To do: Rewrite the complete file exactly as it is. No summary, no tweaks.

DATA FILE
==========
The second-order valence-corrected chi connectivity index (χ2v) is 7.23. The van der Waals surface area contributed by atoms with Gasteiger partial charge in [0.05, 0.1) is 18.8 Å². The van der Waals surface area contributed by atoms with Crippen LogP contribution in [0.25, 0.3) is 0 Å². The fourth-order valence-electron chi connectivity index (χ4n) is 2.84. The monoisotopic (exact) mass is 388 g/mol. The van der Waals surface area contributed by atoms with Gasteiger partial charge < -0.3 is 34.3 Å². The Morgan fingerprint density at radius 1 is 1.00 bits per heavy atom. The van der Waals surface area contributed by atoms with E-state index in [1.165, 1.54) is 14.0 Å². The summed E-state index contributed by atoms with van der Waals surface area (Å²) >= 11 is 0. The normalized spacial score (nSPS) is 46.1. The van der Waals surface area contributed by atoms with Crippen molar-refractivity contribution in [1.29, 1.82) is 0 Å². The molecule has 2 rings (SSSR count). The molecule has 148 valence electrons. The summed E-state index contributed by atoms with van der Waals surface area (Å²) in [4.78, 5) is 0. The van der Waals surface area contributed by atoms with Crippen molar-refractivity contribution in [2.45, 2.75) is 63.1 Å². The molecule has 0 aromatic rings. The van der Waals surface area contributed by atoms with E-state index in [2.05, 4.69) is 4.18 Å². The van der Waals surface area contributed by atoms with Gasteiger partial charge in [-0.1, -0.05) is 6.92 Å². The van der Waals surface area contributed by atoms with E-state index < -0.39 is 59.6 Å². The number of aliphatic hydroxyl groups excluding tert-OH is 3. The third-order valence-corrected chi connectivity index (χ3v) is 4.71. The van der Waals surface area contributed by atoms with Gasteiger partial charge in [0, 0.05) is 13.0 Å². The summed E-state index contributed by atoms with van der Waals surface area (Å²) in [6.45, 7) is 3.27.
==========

The second-order valence-corrected chi connectivity index (χ2v) is 7.23. The van der Waals surface area contributed by atoms with Gasteiger partial charge in [0.05, 0.1) is 18.8 Å². The van der Waals surface area contributed by atoms with Crippen LogP contribution in [0.25, 0.3) is 0 Å². The fourth-order valence-electron chi connectivity index (χ4n) is 2.84. The monoisotopic (exact) mass is 388 g/mol. The van der Waals surface area contributed by atoms with Gasteiger partial charge < -0.3 is 34.3 Å². The Morgan fingerprint density at radius 1 is 1.00 bits per heavy atom. The van der Waals surface area contributed by atoms with E-state index in [1.165, 1.54) is 14.0 Å². The summed E-state index contributed by atoms with van der Waals surface area (Å²) >= 11 is 0. The normalized spacial score (nSPS) is 46.1. The van der Waals surface area contributed by atoms with Crippen molar-refractivity contribution in [1.29, 1.82) is 0 Å². The molecule has 2 rings (SSSR count). The molecule has 148 valence electrons. The summed E-state index contributed by atoms with van der Waals surface area (Å²) in [4.78, 5) is 0. The van der Waals surface area contributed by atoms with Crippen molar-refractivity contribution in [2.45, 2.75) is 63.1 Å². The molecule has 0 aromatic rings. The van der Waals surface area contributed by atoms with E-state index in [2.05, 4.69) is 4.18 Å². The van der Waals surface area contributed by atoms with Gasteiger partial charge in [-0.1, -0.05) is 6.92 Å². The van der Waals surface area contributed by atoms with E-state index < -0.39 is 59.6 Å². The number of aliphatic hydroxyl groups excluding tert-OH is 3. The third-order valence-corrected chi connectivity index (χ3v) is 4.71. The van der Waals surface area contributed by atoms with Gasteiger partial charge in [0, 0.05) is 13.0 Å². The summed E-state index contributed by atoms with van der Waals surface area (Å²) in [6.45, 7) is 3.27.